Ways a Recession Affects the Workplace
The economy is slowing by many measures, and employers are making adjustments that will allow them to weather a downturn. With the threat of recession looming, it looks like the balance of power is shifting from workers back to employers. The Quiet Quitting movement couldn’t have picked worse timing.
One of the changes we’re seeing is a return to the office for many companies. Managers are taking inventory and working on ways to enhance productivity and build team camaraderie again. They’re also ready to make workers wear pants again, literally. No more Zoom calls wearing a blazer on top and pajamas on the bottom. Those who aren’t willing to come back in at least a couple of days a week may see their value reduced if times get tough.
This is mostly good news for the youngest generation of workers who started their careers remotely and may never have had the benefit of hallway check-ins and office mentoring relationships. Or break room cupcakes for birthdays.
But we already hear about return to the office tensions. The essential staff who stayed during the pandemic feel unappreciated for their sacrifice as the returning workers are lionized for showing up again. Some workers’ social skills and enthusiasm for teamwork have eroded over the past couple of years, which could make for some awkward meetings. After months or years of working from home, it will take some time to get back into the flow of managing office hierarchy and the grapevine.
A July 2022 Indeed.com survey of workers indicated mixed feelings about the return to the office. Forty-five percent of workers now view the physical office as less important than before the pandemic. Although most felt good about returning to the office, having missed the collaboration and social aspects of working together, over 70% were still concerned about health risks associated with COVID-19.
Commute times and costs were the main concern as workers contemplated changing to in-person work. Forty-five percent were concerned about commuting hours, while 38% were concerned about gas or public transportation costs. Thirty-one percent also fretted about the cost of dressing for the office again, including dry cleaning and other clothing-related expenses.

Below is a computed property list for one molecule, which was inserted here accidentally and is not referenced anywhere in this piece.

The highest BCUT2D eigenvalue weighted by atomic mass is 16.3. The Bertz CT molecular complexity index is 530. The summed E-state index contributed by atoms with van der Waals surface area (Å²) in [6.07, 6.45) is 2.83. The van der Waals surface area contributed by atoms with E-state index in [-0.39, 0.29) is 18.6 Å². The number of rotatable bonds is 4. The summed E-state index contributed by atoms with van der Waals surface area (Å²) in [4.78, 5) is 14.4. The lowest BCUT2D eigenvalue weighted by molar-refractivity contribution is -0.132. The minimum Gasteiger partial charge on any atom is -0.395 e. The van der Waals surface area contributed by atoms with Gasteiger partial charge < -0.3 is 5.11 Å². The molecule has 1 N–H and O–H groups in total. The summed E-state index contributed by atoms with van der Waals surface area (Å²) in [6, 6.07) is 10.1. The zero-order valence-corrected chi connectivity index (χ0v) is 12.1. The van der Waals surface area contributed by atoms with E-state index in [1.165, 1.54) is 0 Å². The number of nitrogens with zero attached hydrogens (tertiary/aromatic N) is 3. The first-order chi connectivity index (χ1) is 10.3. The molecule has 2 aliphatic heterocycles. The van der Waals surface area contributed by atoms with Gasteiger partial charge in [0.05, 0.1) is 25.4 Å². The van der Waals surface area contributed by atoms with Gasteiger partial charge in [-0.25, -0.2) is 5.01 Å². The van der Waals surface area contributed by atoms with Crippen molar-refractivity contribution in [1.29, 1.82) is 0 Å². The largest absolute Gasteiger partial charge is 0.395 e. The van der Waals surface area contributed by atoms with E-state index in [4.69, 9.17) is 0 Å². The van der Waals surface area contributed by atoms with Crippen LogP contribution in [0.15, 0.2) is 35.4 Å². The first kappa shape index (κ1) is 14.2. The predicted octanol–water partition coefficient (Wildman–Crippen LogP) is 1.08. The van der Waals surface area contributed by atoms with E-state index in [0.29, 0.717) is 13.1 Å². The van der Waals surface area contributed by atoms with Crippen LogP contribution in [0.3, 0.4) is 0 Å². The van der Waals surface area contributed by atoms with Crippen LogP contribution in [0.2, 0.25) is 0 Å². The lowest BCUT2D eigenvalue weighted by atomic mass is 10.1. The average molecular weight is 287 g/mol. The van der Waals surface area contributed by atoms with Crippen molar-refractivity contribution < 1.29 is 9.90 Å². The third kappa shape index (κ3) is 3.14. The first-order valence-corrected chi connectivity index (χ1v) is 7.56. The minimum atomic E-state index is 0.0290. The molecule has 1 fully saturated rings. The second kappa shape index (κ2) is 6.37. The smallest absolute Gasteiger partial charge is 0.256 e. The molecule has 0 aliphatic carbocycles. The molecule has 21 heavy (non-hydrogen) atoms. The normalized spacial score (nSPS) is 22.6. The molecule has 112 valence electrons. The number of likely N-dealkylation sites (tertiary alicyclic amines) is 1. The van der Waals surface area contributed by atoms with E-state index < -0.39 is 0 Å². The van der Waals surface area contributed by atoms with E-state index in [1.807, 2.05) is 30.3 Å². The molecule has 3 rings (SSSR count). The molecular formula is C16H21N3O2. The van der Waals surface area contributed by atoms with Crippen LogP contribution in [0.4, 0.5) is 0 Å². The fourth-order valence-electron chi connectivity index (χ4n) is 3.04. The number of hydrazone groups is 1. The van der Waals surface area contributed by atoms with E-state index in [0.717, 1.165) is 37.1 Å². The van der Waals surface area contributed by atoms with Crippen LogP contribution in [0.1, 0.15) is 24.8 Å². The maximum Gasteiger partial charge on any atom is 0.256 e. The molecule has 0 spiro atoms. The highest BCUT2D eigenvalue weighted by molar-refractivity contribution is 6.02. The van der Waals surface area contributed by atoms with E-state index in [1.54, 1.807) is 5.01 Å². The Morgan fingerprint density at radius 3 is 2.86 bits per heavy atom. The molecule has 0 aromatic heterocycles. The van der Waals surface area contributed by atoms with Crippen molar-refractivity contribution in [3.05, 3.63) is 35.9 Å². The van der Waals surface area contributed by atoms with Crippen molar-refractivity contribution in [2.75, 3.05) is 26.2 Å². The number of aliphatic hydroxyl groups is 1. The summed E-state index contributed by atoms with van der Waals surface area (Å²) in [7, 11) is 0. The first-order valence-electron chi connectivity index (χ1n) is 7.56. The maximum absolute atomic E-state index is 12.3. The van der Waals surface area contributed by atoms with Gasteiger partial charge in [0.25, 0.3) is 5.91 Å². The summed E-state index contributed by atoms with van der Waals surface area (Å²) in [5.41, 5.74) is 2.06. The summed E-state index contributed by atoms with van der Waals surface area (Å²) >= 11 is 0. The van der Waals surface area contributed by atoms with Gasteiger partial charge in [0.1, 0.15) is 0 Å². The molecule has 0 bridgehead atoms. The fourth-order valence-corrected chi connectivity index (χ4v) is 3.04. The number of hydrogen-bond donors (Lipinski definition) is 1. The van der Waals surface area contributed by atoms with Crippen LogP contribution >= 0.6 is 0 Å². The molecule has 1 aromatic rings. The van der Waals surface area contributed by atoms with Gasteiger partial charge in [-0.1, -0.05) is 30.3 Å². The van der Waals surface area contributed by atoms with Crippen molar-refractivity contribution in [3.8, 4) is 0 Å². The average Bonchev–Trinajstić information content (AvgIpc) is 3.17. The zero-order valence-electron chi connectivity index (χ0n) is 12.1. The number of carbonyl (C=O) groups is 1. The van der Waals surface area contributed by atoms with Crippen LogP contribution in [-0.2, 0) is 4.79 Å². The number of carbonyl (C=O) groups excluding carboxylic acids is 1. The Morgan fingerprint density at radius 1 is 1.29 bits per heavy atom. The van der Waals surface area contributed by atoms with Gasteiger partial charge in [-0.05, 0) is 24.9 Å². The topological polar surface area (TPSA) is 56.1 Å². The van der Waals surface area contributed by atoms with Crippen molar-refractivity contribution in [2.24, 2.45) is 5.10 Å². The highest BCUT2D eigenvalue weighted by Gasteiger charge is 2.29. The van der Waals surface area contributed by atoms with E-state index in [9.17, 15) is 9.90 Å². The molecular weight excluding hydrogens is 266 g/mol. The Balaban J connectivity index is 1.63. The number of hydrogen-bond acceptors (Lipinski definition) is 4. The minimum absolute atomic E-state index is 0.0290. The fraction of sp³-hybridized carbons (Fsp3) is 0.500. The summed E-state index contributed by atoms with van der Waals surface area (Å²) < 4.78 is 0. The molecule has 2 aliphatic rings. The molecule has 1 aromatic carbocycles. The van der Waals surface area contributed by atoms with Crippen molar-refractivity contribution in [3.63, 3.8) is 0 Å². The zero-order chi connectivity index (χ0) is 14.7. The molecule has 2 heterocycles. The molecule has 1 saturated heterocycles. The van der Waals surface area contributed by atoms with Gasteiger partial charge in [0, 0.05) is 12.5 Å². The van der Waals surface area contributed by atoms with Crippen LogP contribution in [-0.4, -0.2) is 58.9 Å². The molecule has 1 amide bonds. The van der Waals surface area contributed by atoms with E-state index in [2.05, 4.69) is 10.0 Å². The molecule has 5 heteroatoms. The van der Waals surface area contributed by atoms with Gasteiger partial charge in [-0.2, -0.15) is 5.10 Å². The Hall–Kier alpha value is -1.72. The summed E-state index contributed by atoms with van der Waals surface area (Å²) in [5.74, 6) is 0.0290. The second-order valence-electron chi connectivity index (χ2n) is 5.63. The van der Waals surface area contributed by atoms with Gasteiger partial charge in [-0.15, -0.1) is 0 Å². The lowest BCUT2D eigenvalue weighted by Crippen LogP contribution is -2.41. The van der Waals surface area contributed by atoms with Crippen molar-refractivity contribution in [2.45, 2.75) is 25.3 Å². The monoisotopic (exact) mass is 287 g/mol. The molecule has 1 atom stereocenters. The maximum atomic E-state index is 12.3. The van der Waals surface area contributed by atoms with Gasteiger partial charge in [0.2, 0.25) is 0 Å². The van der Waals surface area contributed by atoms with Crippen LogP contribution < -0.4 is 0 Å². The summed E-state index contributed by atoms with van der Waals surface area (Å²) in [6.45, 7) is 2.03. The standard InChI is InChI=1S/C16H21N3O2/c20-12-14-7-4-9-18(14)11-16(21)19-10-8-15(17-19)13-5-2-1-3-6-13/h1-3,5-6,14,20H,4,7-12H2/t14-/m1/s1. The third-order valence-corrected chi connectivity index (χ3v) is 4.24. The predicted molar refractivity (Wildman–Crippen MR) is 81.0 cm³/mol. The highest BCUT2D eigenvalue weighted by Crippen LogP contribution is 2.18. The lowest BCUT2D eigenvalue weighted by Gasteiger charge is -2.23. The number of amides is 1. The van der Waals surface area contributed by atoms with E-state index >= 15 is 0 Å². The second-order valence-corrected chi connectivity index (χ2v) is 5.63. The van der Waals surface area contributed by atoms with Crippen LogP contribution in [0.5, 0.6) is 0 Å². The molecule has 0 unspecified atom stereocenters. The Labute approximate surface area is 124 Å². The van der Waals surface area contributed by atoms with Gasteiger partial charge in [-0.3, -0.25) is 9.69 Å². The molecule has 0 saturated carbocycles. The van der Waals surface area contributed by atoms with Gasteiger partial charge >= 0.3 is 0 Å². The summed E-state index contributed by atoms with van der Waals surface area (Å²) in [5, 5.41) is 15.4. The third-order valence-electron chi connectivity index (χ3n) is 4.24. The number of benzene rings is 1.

Ryan Wong is CEO of Visier, a people analytics company. Writing for Fast Company, Wong says other changes to the office will include phasing out the financial incentives employers used to attract talent. “Over the past two years, employers used bonuses, lavish trips, and lotteries for free cars to attract and retain talent in a uniquely competitive market. As the economy shifts downward, they are likely to be among the first expenses to go. Meanwhile, fast-growing startups that incentivized hires with equity packages face reduced valuations, reducing the allure of options.”
This means people will be paid less in an environment where everything is more expensive due to inflation.
Older workers may put off retirement if a recession takes place, some by choice and some because their financial safety net has been eroded. That might create a bottleneck for younger workers looking to move up the career ladder. We may see a shift in financial incentives for retirement, allowing workers to move on voluntarily with a financial cushion rather than being laid off – or staying on indefinitely.
Meanwhile, Wong writes, “In lean times, one of the worst mistakes a leader can make is calling for arbitrary reductions—like across-the-board budget cuts or laying off the younger, newer employees who represent the next stage of the company’s growth. Above all, informed workforce planning is essential to ensure your staff includes a healthy mix of new, developing, and seasoned employees.”